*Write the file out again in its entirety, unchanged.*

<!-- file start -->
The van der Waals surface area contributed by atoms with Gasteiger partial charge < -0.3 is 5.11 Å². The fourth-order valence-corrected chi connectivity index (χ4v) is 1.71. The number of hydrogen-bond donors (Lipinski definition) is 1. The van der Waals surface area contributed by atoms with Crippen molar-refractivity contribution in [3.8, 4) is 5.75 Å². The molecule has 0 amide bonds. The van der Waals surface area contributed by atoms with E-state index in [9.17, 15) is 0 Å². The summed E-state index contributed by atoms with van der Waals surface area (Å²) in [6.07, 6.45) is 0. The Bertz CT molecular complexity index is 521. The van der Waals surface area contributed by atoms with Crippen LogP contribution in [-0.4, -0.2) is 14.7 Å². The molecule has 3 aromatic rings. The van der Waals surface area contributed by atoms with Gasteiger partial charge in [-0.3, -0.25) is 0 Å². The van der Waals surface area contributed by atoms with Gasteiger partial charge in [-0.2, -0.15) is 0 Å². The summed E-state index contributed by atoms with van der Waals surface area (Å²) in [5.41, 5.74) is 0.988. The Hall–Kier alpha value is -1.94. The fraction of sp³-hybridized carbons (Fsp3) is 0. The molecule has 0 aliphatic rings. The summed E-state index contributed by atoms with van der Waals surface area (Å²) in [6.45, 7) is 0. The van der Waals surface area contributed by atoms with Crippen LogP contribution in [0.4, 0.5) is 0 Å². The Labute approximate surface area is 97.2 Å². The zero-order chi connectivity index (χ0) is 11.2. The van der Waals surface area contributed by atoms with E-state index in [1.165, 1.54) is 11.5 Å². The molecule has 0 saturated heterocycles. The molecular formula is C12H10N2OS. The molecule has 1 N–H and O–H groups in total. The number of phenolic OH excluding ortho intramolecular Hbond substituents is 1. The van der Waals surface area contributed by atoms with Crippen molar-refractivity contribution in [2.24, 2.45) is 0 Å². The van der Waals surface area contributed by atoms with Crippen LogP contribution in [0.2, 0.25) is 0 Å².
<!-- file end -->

The van der Waals surface area contributed by atoms with Gasteiger partial charge < -0.3 is 5.11 Å². The fourth-order valence-corrected chi connectivity index (χ4v) is 1.71. The number of hydrogen-bond donors (Lipinski definition) is 1. The van der Waals surface area contributed by atoms with Crippen molar-refractivity contribution in [3.8, 4) is 5.75 Å². The molecule has 0 amide bonds. The van der Waals surface area contributed by atoms with E-state index in [9.17, 15) is 0 Å². The summed E-state index contributed by atoms with van der Waals surface area (Å²) in [6.07, 6.45) is 0. The Bertz CT molecular complexity index is 521. The van der Waals surface area contributed by atoms with Crippen LogP contribution in [-0.4, -0.2) is 14.7 Å². The molecule has 3 aromatic rings. The van der Waals surface area contributed by atoms with Gasteiger partial charge in [-0.3, -0.25) is 0 Å². The van der Waals surface area contributed by atoms with Gasteiger partial charge in [-0.2, -0.15) is 0 Å². The summed E-state index contributed by atoms with van der Waals surface area (Å²) in [5.41, 5.74) is 0.988. The Hall–Kier alpha value is -1.94. The fraction of sp³-hybridized carbons (Fsp3) is 0. The molecule has 0 aliphatic rings. The summed E-state index contributed by atoms with van der Waals surface area (Å²) in [6.45, 7) is 0. The van der Waals surface area contributed by atoms with Crippen LogP contribution in [0.4, 0.5) is 0 Å². The Labute approximate surface area is 97.2 Å². The zero-order chi connectivity index (χ0) is 11.2. The van der Waals surface area contributed by atoms with E-state index in [1.165, 1.54) is 11.5 Å². The molecule has 0 saturated heterocycles. The molecular formula is C12H10N2OS. The molecule has 1 N–H and O–H groups in total. The number of phenolic OH excluding ortho intramolecular Hbond substituents is 1. The van der Waals surface area contributed by atoms with Crippen molar-refractivity contribution in [2.24, 2.45) is 0 Å². The van der Waals surface area contributed by atoms with Crippen LogP contribution in [0.2, 0.25) is 0 Å².